Science & Technology

Here's Why Sound Carries Farther on Cold Days

On bitterly cold winter mornings, the world is breathtakingly quiet, and it seems like you could hear a pin drop from five blocks away. While you probably couldn't hear that faraway pin in reality, you'd definitely have a better chance in those frigid temps. That's because even though sound travels faster in warm air, it travels farther in cold weather. Let us explain.

Do the Wave

People talk about the speed of sound like it's constant, but it actually changes depending on its environment. That's because sound is a pressure wave that relies on moving molecules around to get where it's going, and it can get there faster or slower depending on what those molecules are like. It travels faster in water than in air, for instance, and travels faster in wood than in water.

When it comes to air, humidity and temperature both play a role in the speed of sound. Humidity lowers the density of air (so much for humid air feeling heavy!), which makes it travel slightly faster. Heat makes air molecules move around faster, so they're more ready to carry a pressure wave than slower-moving molecules. Because of that, heat makes sound travel faster, too.

Bounce Baby

You've probably seen the way a straw in a glass of water looks like it's broken in half. That's due to the refraction of light: the way rays of light bend when they move from a medium like air to a medium like water. Specifically, the speed of light slows down in water, which makes it bend toward the air-water boundary (try it if you don't believe us!). When a wave does the opposite, moving from a slow medium to a fast one, it bends away from that boundary.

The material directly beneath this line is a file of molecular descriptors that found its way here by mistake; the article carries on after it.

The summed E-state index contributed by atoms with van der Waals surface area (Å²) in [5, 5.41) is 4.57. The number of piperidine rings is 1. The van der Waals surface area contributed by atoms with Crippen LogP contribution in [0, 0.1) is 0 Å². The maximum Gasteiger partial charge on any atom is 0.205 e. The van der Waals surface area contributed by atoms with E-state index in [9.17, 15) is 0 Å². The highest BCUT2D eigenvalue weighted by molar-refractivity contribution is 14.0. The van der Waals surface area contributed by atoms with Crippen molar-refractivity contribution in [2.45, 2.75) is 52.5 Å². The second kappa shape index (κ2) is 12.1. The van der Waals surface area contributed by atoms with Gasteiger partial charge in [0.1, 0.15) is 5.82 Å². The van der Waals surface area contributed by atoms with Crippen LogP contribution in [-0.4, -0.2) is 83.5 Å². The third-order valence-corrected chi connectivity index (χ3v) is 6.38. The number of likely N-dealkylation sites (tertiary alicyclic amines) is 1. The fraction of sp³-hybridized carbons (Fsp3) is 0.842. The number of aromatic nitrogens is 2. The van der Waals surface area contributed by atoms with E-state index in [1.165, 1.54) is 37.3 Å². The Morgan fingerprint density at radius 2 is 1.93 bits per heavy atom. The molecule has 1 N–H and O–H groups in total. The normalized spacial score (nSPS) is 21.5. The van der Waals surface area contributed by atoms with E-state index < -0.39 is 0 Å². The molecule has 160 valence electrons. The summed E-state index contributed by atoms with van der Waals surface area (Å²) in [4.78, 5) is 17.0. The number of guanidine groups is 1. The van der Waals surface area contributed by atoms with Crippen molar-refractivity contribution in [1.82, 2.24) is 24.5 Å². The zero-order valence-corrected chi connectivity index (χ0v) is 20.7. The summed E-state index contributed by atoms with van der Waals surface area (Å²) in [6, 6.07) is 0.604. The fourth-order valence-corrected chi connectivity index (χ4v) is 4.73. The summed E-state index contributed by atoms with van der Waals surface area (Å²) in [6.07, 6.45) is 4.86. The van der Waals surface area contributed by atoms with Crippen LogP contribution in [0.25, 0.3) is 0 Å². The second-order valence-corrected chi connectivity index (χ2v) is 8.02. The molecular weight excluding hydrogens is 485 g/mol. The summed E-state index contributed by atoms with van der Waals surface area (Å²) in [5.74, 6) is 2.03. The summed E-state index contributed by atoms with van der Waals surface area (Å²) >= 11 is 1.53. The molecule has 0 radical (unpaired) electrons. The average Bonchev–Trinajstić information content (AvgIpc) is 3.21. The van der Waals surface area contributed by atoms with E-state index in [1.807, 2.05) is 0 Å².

On a cold day, there tends to be a layer of warmer air above the cold pockets closest to the ground. When you shout to a friend down the street or hear your bus (finally!) arriving, the sound wave that would ordinarily go out in all directions gets refracted by that warm air. Because sound moves faster in warm air than colder air, the wave bends away from the warm air and back toward the ground. That's why sound is able to travel farther in chilly weather.

Of course, there's a lot more that makes winter mornings quiet than just the speed of sound. Snow absorbs sound, thereby muffling all the little noises you'd ordinarily hear reverberating off of the ground. Not many people like standing out in cold weather, either, so there are fewer cars, pedestrians, and animals to make a ruckus. You might be miserable out there in the cold, but at least you have peace and quiet as your reward.

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Explore the links between music and the cosmos in "The Jazz of Physics: The Secret Link Between Music and the Structure of the Universe" by physicist and jazz musician Stephon Alexander. We handpick reading recommendations we think you may like. If you choose to make a purchase, Curiosity will get a share of the sale.

Written by Ashley Hamer October 20, 2017

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